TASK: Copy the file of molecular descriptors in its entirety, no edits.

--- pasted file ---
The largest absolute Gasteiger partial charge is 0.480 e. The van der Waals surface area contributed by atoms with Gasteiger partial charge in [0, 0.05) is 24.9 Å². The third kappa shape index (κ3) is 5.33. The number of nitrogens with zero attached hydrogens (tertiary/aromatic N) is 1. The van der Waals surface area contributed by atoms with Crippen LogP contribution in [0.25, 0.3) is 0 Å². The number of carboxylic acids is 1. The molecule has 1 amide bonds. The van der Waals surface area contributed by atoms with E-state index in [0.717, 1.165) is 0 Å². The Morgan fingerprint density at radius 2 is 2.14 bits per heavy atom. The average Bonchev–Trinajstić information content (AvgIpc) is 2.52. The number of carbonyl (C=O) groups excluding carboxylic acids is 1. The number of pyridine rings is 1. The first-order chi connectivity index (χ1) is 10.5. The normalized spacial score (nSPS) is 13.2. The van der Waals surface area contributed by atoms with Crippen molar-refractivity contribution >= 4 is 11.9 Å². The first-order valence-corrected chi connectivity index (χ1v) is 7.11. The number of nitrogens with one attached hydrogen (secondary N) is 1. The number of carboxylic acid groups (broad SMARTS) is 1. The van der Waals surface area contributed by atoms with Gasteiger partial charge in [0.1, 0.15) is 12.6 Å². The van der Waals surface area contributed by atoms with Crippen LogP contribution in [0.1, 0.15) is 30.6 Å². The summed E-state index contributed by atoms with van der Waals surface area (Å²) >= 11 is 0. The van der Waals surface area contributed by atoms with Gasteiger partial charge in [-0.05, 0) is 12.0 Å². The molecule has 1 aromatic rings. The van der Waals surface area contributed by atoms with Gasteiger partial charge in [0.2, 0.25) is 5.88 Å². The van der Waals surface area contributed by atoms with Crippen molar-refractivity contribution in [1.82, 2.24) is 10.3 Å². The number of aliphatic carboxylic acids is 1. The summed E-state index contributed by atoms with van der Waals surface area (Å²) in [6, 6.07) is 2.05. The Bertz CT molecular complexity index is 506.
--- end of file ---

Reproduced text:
The largest absolute Gasteiger partial charge is 0.480 e. The van der Waals surface area contributed by atoms with Gasteiger partial charge in [0, 0.05) is 24.9 Å². The third kappa shape index (κ3) is 5.33. The number of nitrogens with zero attached hydrogens (tertiary/aromatic N) is 1. The van der Waals surface area contributed by atoms with Crippen LogP contribution in [0.25, 0.3) is 0 Å². The number of carboxylic acids is 1. The molecule has 1 amide bonds. The van der Waals surface area contributed by atoms with E-state index in [0.717, 1.165) is 0 Å². The Morgan fingerprint density at radius 2 is 2.14 bits per heavy atom. The average Bonchev–Trinajstić information content (AvgIpc) is 2.52. The number of carbonyl (C=O) groups excluding carboxylic acids is 1. The number of pyridine rings is 1. The first-order chi connectivity index (χ1) is 10.5. The normalized spacial score (nSPS) is 13.2. The van der Waals surface area contributed by atoms with Crippen molar-refractivity contribution >= 4 is 11.9 Å². The first-order valence-corrected chi connectivity index (χ1v) is 7.11. The number of nitrogens with one attached hydrogen (secondary N) is 1. The number of carboxylic acid groups (broad SMARTS) is 1. The van der Waals surface area contributed by atoms with Gasteiger partial charge in [0.1, 0.15) is 12.6 Å². The van der Waals surface area contributed by atoms with Crippen LogP contribution in [0.1, 0.15) is 30.6 Å². The summed E-state index contributed by atoms with van der Waals surface area (Å²) >= 11 is 0. The van der Waals surface area contributed by atoms with Gasteiger partial charge in [-0.05, 0) is 12.0 Å². The molecule has 1 aromatic rings. The van der Waals surface area contributed by atoms with Gasteiger partial charge in [0.2, 0.25) is 5.88 Å². The van der Waals surface area contributed by atoms with Crippen molar-refractivity contribution in [1.82, 2.24) is 10.3 Å². The number of aliphatic carboxylic acids is 1. The summed E-state index contributed by atoms with van der Waals surface area (Å²) in [6, 6.07) is 2.05. The Bertz CT molecular complexity index is 506.